The researchers also explored the foaming properties of the new chemicals. Foaming is desirable for some personal care products like shampoos, but would be a disadvantage in laundry applications and some industrial cleaners. The Yale chemicals were low foamers compared to a conventional surfactant, sodium dodecyl sulfate (SDS). But when mixed with SDS, the resulting foam lasted longer. Thus they could be useful in either low- or high-foam formulations.
The biodegradability of the new chemicals was not measured, but U.S. Environmental Protection Agency software suggests that the changes made to improve acid stability will not affect how microbes disassemble the chemicals. The glucose end of the molecule contains many carbon-oxygen bonds that are common places for microbial attack. If the surfactants are made from long, straight-chain aldehydes, that should also provide bacteria with a familiar food source.
The new sugar-based surfactants may offer more stable and sustainable varieties to use in consumer products. The novel chemicals are more stable under harsh conditions and work just as well in laboratory tests as the sugar-based surfactants currently used. In addition, their chemical production is a significant improvement over current methods in that it uses less resources and produces a wider array of chemicals with surfactant properties.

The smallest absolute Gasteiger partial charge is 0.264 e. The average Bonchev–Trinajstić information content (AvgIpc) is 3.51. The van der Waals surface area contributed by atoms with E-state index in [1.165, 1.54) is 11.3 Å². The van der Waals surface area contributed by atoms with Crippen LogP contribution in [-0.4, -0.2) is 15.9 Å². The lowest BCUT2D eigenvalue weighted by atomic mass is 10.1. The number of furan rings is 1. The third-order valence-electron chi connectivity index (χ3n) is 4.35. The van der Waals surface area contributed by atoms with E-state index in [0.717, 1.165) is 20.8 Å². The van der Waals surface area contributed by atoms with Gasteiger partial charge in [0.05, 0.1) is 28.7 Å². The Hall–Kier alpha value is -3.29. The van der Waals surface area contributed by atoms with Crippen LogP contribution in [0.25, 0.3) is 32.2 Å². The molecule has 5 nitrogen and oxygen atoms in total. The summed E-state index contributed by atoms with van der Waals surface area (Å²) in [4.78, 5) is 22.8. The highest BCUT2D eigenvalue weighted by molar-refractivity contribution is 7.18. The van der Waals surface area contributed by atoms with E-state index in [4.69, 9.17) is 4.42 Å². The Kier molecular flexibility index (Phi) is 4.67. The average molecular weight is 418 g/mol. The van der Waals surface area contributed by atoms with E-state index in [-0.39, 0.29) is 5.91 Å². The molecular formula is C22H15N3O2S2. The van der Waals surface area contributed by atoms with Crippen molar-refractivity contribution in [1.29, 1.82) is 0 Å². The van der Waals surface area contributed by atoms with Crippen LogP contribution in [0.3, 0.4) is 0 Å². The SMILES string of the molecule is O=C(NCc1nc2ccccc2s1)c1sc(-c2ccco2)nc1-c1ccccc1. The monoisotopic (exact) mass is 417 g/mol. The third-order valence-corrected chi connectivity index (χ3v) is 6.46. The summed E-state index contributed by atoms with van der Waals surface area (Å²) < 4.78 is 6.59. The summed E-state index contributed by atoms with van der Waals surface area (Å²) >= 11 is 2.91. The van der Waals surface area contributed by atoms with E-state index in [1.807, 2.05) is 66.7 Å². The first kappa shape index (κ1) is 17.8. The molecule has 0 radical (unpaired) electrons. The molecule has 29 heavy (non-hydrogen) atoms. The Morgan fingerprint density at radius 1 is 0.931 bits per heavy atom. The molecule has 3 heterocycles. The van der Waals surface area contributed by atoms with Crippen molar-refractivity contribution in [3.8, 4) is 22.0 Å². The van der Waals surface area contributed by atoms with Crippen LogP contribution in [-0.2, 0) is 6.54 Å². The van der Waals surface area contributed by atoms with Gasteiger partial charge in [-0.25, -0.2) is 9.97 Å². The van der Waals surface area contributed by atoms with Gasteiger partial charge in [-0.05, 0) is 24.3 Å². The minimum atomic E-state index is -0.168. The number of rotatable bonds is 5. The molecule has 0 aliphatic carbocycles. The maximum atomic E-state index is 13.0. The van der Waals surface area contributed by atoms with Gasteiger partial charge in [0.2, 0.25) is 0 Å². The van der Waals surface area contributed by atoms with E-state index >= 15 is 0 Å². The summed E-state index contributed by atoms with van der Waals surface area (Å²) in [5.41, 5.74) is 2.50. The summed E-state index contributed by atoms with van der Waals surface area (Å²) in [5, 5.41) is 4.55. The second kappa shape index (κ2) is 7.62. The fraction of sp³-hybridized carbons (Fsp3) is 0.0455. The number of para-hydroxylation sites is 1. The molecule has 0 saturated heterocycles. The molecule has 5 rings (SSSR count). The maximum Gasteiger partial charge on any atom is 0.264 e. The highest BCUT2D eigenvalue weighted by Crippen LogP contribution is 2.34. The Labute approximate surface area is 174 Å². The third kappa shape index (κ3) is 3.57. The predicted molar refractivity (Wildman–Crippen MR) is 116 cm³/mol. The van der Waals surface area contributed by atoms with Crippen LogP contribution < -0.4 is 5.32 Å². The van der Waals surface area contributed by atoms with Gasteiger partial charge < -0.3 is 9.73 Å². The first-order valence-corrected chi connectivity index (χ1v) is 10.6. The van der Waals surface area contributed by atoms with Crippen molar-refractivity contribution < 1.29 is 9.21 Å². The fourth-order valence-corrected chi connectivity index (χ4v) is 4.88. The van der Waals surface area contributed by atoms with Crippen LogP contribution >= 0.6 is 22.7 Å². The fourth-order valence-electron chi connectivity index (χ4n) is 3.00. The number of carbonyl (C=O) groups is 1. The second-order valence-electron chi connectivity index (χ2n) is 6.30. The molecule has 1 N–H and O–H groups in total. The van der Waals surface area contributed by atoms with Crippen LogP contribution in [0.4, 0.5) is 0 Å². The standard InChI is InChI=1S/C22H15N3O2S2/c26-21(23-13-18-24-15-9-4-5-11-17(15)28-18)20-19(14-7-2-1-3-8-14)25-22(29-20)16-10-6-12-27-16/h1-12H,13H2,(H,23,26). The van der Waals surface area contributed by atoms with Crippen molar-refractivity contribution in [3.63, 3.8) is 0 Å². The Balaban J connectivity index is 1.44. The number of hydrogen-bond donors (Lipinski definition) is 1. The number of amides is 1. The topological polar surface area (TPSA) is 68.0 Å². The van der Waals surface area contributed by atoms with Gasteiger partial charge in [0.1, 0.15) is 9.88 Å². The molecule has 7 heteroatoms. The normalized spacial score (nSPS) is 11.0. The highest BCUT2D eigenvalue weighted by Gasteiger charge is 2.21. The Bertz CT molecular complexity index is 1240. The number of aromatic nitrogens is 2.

This new family of sugar-based surfactants complements APGs that are already on the market. A wider variety of molecular structures means that manufacturers of green consumer products are more likely to come up with formulations that meet all the goals of function, performance, economy and low environmental footprint.
Replacing the weak spot in APGs with a sturdier alternative allows the sugar-based chemicals to be used in more applications. The two parts of the new molecule are linked with a bond between two carbon atoms instead of a bond between an oxygen and a carbon atom. The stronger carbon-carbon bond is unaffected by strong acid. That robustness could help in industrial applications and heavy-duty household formulations, for example acidic tile cleaners.
The new surfactants are made from glucose, which is widely found in nature. It is one of the components of table sugar and is the repeating chain unit in cellulose, which gives plants their supporting structure. Glucose acts as the water-loving part of the surfactant. The oil-loving part of the surfactant is made from aldehydes. Aldehydes are a diverse set of chemicals; some occur in nature and others are produced from petrochemicals. In this study, the aldehydes could be obtained by treating plant oils.
The researchers say their next step will be to explore algae as a possible source for all of the surfactants’ starting materials. The carbohydrate portion of algal biomass could provide the sugar, and algal oils could give the right kinds of aldehydes. Algae oils are particularly rich in carbon-carbon double bonds that can react with ozone to produce aldehydes. If that approach is successful, surfactant production could supplement algae-to-fuel technology.